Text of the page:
Maeda I.,Osaka University | Morita T.,Palliative Care Team | Yamaguchi T.,Tohoku University | Inoue S.,Seirei Hospice | And 17 more authors.
The Lancet Oncology | Year: 2016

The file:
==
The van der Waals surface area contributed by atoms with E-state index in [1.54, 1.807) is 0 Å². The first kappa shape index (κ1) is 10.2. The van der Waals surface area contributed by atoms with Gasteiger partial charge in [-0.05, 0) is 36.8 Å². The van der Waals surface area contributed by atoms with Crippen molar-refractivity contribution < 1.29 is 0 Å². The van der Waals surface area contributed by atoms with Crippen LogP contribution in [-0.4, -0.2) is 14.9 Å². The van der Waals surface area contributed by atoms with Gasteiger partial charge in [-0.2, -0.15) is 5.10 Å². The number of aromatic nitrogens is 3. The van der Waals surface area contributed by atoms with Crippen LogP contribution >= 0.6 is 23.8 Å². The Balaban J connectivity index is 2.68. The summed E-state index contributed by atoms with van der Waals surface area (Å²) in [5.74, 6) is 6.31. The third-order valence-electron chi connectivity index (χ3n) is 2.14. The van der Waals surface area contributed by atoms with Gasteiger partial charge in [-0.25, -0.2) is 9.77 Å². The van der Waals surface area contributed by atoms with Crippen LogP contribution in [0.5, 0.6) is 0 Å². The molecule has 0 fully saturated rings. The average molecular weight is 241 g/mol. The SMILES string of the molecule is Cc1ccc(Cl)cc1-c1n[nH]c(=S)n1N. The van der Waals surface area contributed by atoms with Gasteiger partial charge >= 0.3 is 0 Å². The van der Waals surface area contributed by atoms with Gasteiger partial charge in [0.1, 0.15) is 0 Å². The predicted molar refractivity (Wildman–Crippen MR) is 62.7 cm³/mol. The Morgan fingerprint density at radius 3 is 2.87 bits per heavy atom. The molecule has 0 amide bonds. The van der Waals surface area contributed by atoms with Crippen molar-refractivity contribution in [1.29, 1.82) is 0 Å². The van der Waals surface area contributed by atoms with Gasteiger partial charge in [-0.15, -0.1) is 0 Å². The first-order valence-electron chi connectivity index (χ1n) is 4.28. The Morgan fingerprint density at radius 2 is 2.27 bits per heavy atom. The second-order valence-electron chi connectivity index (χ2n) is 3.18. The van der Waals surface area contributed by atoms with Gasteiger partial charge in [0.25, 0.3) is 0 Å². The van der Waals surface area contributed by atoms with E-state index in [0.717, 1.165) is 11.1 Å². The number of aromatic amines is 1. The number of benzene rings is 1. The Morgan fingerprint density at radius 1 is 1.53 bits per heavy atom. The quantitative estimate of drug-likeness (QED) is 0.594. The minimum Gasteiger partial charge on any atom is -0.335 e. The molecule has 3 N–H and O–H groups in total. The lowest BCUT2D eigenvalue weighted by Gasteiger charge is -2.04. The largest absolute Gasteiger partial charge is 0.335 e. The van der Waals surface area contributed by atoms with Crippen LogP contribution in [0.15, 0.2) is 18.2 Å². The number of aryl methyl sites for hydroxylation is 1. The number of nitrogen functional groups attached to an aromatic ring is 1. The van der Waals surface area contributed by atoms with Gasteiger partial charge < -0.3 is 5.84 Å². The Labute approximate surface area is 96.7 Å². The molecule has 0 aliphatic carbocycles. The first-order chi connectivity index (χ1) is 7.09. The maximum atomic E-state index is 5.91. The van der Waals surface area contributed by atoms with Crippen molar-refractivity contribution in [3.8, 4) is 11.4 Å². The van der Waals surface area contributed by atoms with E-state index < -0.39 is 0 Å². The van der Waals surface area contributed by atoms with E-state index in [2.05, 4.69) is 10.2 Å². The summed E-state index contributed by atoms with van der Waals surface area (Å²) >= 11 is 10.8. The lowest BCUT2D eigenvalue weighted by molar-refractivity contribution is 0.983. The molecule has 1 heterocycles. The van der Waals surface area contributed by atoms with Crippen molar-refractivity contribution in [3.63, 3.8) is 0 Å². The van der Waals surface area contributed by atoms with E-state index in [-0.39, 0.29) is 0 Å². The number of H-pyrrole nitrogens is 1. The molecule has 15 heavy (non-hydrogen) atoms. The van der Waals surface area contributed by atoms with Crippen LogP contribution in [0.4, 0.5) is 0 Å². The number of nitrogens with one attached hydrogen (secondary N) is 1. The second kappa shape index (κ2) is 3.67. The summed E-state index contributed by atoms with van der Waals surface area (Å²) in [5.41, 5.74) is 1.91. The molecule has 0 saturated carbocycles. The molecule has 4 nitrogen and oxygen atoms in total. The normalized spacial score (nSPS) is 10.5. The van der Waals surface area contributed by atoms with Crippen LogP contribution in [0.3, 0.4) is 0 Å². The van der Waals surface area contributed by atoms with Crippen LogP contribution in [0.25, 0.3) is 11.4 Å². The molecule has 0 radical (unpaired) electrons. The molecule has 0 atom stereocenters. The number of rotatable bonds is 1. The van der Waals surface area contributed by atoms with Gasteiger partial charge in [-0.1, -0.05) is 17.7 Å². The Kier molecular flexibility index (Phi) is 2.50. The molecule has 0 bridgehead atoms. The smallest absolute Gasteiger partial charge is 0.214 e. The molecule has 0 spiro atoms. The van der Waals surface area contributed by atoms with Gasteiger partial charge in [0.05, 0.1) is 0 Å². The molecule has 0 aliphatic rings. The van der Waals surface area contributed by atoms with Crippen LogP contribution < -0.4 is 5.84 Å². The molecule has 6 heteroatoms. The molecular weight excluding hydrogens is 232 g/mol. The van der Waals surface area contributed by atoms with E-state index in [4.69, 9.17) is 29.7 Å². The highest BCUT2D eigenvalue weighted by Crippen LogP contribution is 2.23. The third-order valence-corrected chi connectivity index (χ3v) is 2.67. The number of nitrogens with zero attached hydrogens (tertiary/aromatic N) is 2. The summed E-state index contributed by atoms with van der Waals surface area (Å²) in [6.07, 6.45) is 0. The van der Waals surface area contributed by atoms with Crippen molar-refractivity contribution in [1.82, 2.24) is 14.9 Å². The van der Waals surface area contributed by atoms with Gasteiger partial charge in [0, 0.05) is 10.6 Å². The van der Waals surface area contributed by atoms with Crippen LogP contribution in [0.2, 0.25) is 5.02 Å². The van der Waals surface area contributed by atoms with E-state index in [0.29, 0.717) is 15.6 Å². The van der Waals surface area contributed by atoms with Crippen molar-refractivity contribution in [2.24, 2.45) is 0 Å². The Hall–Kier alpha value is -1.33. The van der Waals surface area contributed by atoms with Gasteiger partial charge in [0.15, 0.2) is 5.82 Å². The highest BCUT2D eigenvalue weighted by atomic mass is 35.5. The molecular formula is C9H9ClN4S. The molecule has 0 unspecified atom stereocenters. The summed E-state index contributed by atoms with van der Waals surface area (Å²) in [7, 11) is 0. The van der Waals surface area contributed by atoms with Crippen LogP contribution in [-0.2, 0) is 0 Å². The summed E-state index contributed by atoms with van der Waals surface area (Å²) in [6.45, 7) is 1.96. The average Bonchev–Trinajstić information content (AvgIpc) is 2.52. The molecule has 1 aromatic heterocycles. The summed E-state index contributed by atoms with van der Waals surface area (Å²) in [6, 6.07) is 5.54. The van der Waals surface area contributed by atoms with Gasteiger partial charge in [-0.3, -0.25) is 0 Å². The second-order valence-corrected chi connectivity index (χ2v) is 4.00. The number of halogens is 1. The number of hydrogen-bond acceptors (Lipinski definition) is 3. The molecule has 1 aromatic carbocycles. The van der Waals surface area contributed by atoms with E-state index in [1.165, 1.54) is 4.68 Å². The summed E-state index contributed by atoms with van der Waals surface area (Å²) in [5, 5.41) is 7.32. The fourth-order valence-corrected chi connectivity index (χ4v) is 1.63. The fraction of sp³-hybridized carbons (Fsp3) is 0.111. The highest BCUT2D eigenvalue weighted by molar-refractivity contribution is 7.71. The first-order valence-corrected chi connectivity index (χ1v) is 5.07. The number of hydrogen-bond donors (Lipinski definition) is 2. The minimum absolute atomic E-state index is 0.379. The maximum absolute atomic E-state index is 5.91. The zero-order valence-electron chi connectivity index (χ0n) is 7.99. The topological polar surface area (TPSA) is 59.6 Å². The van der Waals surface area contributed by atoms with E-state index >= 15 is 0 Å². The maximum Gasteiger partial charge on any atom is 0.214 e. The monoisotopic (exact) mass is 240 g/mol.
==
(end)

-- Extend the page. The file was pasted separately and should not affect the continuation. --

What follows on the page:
Background: Continuous deep sedation (CDS) before death is a form of palliative sedation therapy that has become a focus of strong debate, especially with respect to whether it shortens survival. We aimed to examine whether CDS shortens patient survival using the propensity score-weighting method, and to explore the effect of artificial hydration during CDS on survival. Methods: This study was a secondary analysis of a large multicentre prospective cohort study that recruited and followed up patients between Sept 3, 2012, and April 30, 2014, from 58 palliative care institutions across Japan, including hospital palliative care settings, inpatient palliative care units, and home-based palliative care services. Adult patients (aged ≥20 years) with advanced cancer who received care through the participating palliative care services were eligible for this secondary analysis. Patients with missing data for outcome variables or who lived for more than 180 days were excluded. We compared survival after enrolment between patients who did and did not receive CDS. We used a propensity score-weighting method to control for patient characteristics, disease status, and symptom burden at enrolment. Findings: Of 2426 enrolled patients with advanced cancer, we excluded 289 (12%) for living longer than 180 days and 310 (13%) with missing data, leaving an analysis population of 1827 patients. 269 (15%) of 1827 patients received CDS. Unweighted median survival was 27 days (95% CI 22-30) in the CDS group and 26 days (24-27) in the no CDS group (median difference -1 day [95% CI -5 to 4]; HR 0·92 [95% CI 0·81-1·05]; log-rank p=0·20). After propensity-score weighting, these values were 22 days (95% CI 21-24) and 26 days (24-27), respectively (median difference -1 day [95% CI -6 to 4]; HR 1·01 [95% CI 0·87-1·17]; log-rank p=0·91). Age (pinteraction=0·67), sex (pinteraction=0·26), performance status (pinteraction=0·90), and volume of artificial hydration (pinteraction=0·14) did not have an effect modification on the association between sedation and survival, although care setting did have a significant effect modification (pinteraction=0·021). Interpretation: CDS does not seem to be associated with a measurable shortening of life in patients with advanced cancer cared for by specialised palliative care services, and could be considered a viable option for palliative care in this setting. Funding: Japanese National Cancer Center Research and Development Fund. © 2016 Elsevier Ltd.